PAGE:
iPod nano hack could lead to jailbreaking
Hacker James Whelton revealed this week that he has successfully broken into the new multi-touch iPod nano. Though the latest iPod nano has an interface similar to the iPhone, iPod touch and iPad, it runs its own unique operating system and not iOS.
By breaking into the device, he managed to remove an application and create blank space on the iPod nano's home screen. Whelton said he found references to Movies, TV Shows, Apps, Games, vCards and Calendar Events in the device's plist files. He said the operating system appears to be a "rehashed version" of the previous iPod nano software.
"If we can get a bootloader or something on it, I think it'd be an awesome device and may be easier as it has disk mode available," Whelton wrote on his personal blog.
For years, hackers have been "jailbreaking," or exploiting code on iOS devices. The process allows users to run software not allowed within Apple's tightly controlled mobile operating system, such as allowing new features and functionality on the devices.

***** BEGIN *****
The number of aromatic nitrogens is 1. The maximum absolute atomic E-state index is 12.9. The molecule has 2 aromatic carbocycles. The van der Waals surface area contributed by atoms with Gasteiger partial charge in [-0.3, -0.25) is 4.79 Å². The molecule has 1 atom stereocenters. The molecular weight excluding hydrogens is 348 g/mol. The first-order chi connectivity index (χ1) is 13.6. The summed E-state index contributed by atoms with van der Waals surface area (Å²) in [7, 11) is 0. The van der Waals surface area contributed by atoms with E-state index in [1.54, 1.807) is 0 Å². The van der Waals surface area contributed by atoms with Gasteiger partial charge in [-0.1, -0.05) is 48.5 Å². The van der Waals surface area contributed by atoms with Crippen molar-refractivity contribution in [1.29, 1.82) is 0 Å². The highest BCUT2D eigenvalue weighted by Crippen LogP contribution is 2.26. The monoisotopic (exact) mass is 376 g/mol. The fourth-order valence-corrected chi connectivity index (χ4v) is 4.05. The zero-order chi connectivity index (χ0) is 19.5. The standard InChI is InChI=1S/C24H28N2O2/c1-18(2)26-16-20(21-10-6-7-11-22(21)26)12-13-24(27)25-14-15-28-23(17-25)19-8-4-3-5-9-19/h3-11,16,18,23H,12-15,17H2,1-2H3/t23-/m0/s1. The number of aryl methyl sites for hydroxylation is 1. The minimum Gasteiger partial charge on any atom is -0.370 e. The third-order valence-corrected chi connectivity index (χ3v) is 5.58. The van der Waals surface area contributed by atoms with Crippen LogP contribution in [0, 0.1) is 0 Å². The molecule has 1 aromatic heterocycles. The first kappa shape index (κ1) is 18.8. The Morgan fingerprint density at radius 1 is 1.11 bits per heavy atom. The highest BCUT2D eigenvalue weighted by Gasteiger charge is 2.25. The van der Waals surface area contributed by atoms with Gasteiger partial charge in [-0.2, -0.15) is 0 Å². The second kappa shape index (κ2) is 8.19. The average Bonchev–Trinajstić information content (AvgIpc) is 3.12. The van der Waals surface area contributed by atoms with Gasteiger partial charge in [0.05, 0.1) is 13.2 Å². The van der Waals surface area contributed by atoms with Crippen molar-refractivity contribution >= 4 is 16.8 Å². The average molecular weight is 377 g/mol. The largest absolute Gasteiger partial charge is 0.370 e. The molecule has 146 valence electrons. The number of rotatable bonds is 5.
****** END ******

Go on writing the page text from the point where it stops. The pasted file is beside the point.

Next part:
Quick Snap allowed into iPhone App Store
In what was likely an error in Apple's approval process, the $1.99 application (iTunes link) "Quick Snap - Camera Plus" is available for purchase on the App Store. In the description by developer GoodCode, it advertises first and foremost the software's ability to make the iPhone volume button a camera shutter button.
"Why choose the soft or full screen shutter when you can use VOLUME BUTTON as the hard shutter button on your iPhone?" it reads. "You are now one step close to the real digital camera experience! Isn't that awesome?"
Released on Dec. 15, "Quick Snap" is still available for download on the App Store. The 2MB application requires iOS 3.0 or later, and is compatible with the iPhone and fourth-generation iPod touch.
Using a hardware button on the iPhone for anything other than its designed purpose is against the terms of Apple's developer agreement. This fact gained considerable attention when another application, "Camera +," was pulled from the App Store in August after it was revealed the software included an "Easter egg" that allowed the volume button to serve as a camera shutter.
"Camera +" was eventually allowed into the App Store last week with a new version 2.0 update packing more than 50 new features. Not among those features, however, was the previous, secret camera shutter button, dubbed "VolumeSnap."